Episode 258 — Emmanuel Shiu
EPISODE 258 — EMMANUEL SHIU
Emmanuel Shiu is a Concept Designer and Illustrator for film and video games. His credits include films Godzilla: King of the Monsters, Pokémon Detective Pikachu, Blade Runner 2049 , Ready Player One; The Amazing Spider-Man 2, Cloud Atlas, Star Trek: Into Darkness, Looper, Superman Returns and Hellboy; and video games including Lost Planet 3, Star Citizen and Destiny 2.
Emmanuel began his career in CG as a Generalist at Lucasfilm. He then went on to work as a Matte Painter and Matte Painting Supervisor at The Orphanage, and as a Concept Artist at ImageMovers Digital.
In this Podcast, Emmanuel talks about the importance of creating your personal art, as well as gives tips on how to build and maintain professional relationships and how to leverage your skills in a new career or specialty.
Emmanuel Shiu’s Website: http://www.eshiu.com/
Emmanuel Shiu on IMDb: https://www.imdb.com/name/nm1618807/
Emmanuel Shiu on Art Station: https://www.artstation.com/emanshiu
Emmanuel Shiu on Deviant Art: https://www.deviantart.com/emanshiu
Emmanuel Shiu at the IAMAG Master Class: https://masterclasses.iamag.co/speaker/emmanuel-shiu/
[03:40] Emmanuel Talks About Starting out as an Artist
[06:32] Emmanuel Talks His First “Big Break”
[09:06] Emmanuel Discusses Leveraging Your Skills
[11:28] Emmanuel’s Talk at the IAMAG Master Class
[14:21] Emmanuel Talks About the Importance of Doing Personal Work
[20:14] Emmanuel Gives Tips on How to Build and Maintain Relationships
[23:17] Allan and Emmanuel Talk About the Power of Empathy
[33:19] Emmanuel Gives Tips on How to Compose a Successful Email
[40:09] Emmanuel Gives Advice on How to Stand Out
[47:38] Emmanuel Talks About How He Landed His First Job
EPISODE 258 — EMMANUEL SHIU
Welcome to Episode 258! This is Allan McKay.
I’m chatting to Emmanuel Shiu, a Concept Designer and Illustrator for film and video games. He is currently working on films like The Matrix 4. Previously, he’s worked on projects like Pokémon Detective Pikachu, Runner 2049, Ready Player One; The Amazing Spider-Man 2, Godzilla: King of the Monsters and many more.
I’m excited about this one! In this Podcast, we talk about his career and projects, as well as the importance of creating your personal art. I want to do another follow-up Episode with Emmanuel.
Please share this Podcast around. I would love for it to reach other people and help them with their careers as well. Thank you for taking the time to share it!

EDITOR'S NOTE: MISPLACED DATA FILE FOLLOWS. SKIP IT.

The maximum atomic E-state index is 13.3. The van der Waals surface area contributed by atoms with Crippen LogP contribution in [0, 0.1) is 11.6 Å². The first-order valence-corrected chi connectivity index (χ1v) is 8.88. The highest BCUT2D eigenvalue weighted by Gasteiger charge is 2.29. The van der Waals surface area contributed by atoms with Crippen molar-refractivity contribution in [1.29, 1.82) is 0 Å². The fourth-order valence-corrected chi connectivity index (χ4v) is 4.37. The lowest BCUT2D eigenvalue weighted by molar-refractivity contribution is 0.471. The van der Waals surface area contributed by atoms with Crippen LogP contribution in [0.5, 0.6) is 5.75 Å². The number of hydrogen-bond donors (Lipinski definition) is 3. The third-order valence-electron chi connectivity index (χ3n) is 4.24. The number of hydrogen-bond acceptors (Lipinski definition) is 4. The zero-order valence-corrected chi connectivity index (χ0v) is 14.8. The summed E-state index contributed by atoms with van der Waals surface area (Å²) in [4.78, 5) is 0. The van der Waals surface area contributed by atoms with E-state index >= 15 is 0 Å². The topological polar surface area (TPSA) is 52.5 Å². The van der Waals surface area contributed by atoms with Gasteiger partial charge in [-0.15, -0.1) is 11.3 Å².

Let’s dive in!
FIRST THINGS FIRST:
[01:00] Have you ever sent in your reel and wondered why you didn’t get the callback or what the reason was you didn’t get the job? Over the past 20 years of working for studios like ILM, Blur Studio, Ubisoft, I’ve built hundreds of teams and hired hundreds of artists — and reviewed thousands of reels! That’s why I decided to write The Ultimate Demo Reel Guide from the perspective of someone who actually does the hiring. You can get this book for free right now at www.allanmckay.com/myreel!
[53:47] One of the biggest problems we face as artists is figuring out how much we’re worth. I’ve put together a website. Check it out: www.VFXRates.com! This is a chance for you to put in your level of experience, your discipline, your location — and it will give you an accurate idea what you and everyone else in your discipline should be charging. Check it out: www.VFXRates.com!
INTERVIEW WITH EMMANUEL SHIU
[03:40] Allan: Thanks for taking the time to chat! Do you want to quickly introduce yourself?
Emmanuel: Sure! My name is Emmanuel Shiu. I work in the film industry. Actually, more in the entertainment industry. I’ve been doing that for the last 20 years. Currently, I’m working on films. That’s the bulk of what I do.
[04:04] Allan: Obviously, you’ve heard me say this before. Starting out, did you always want to be an artist or did that happen later on in your life?
Emmanuel: Um, when I got into this, I was always an artist. I started out as a photographer. I went to art school for photography, then switched to architecture. It’s always been some kind of art. Photography started when I was in high school which happened to be an art school. That was a God sent! You end up being immersed in art. From that point, it was always about art, but I never thought about doing illustration or anything like that.
[04:55] Allan: Did you know there could be a job out there in the entertainment industry, doing some kind of artwork?
Emmanuel: No idea! I thought I would be a photographer. But that really quickly turned out to not be the case. I got into an accident when I was around 19 years old. It got me into a wheelchair. It’s going to be hard to a photographer in that condition. So I thought, “What can I do here, effectively?” Let me try architecture. It involved into that. Then you get out of school, you get the real insight of what it means to be an architect and you realize it’s not what you were thinking of. It’s really tough and cut-throat. The multimedia field was just starting then and they were looking for a generalist in 3D. And I happened to take one class and at that time, it was good enough.
[06:32] Allan: It is kind of funny how if you knew 3D back then, you were in some kind of a secret club. No one knew what it was. It opened some doors.
Emmanuel: Oh, 3D totally paved the way for me! How lucky are you when the first job I got was a place called Hyperbolic Studio (which no longer exists). But one of the co-owners was one of the designers on the original Star Wars and Aliens. That’s my first boss! Can’t get luckier than that!